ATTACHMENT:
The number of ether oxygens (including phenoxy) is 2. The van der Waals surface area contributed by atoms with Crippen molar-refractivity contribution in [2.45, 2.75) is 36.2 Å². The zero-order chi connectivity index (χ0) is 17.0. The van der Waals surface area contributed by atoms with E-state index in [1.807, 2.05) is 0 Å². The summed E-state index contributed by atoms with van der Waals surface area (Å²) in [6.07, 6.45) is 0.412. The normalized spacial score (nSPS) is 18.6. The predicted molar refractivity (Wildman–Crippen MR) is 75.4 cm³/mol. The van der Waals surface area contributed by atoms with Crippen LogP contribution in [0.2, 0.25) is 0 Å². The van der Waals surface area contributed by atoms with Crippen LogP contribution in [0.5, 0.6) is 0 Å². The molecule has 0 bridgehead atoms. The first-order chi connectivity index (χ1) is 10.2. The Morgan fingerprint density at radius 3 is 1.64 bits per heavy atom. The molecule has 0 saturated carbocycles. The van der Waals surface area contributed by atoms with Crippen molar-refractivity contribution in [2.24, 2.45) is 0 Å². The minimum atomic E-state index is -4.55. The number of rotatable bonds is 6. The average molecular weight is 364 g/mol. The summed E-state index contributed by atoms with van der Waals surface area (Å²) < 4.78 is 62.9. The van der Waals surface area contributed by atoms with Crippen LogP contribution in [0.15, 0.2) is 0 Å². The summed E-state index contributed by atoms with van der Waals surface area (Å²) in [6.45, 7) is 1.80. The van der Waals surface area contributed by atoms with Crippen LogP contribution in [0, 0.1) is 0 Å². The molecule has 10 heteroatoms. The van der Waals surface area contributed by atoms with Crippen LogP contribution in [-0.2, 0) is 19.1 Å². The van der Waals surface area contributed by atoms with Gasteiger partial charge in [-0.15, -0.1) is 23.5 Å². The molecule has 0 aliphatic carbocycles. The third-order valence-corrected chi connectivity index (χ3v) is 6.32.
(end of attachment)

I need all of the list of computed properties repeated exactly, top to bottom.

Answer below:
The number of ether oxygens (including phenoxy) is 2. The van der Waals surface area contributed by atoms with Crippen molar-refractivity contribution in [2.45, 2.75) is 36.2 Å². The zero-order chi connectivity index (χ0) is 17.0. The van der Waals surface area contributed by atoms with E-state index in [1.807, 2.05) is 0 Å². The summed E-state index contributed by atoms with van der Waals surface area (Å²) in [6.07, 6.45) is 0.412. The normalized spacial score (nSPS) is 18.6. The predicted molar refractivity (Wildman–Crippen MR) is 75.4 cm³/mol. The van der Waals surface area contributed by atoms with Crippen LogP contribution in [0.2, 0.25) is 0 Å². The van der Waals surface area contributed by atoms with Crippen LogP contribution in [0.5, 0.6) is 0 Å². The molecule has 0 bridgehead atoms. The first-order chi connectivity index (χ1) is 10.2. The Morgan fingerprint density at radius 3 is 1.64 bits per heavy atom. The molecule has 0 saturated carbocycles. The van der Waals surface area contributed by atoms with Crippen molar-refractivity contribution in [2.24, 2.45) is 0 Å². The minimum atomic E-state index is -4.55. The number of rotatable bonds is 6. The average molecular weight is 364 g/mol. The summed E-state index contributed by atoms with van der Waals surface area (Å²) < 4.78 is 62.9. The van der Waals surface area contributed by atoms with Crippen LogP contribution in [0.15, 0.2) is 0 Å². The summed E-state index contributed by atoms with van der Waals surface area (Å²) in [6.45, 7) is 1.80. The van der Waals surface area contributed by atoms with Crippen LogP contribution in [0, 0.1) is 0 Å². The molecule has 10 heteroatoms. The van der Waals surface area contributed by atoms with Crippen LogP contribution in [-0.2, 0) is 19.1 Å². The van der Waals surface area contributed by atoms with Gasteiger partial charge in [-0.15, -0.1) is 23.5 Å². The molecule has 0 aliphatic carbocycles. The third-order valence-corrected chi connectivity index (χ3v) is 6.32.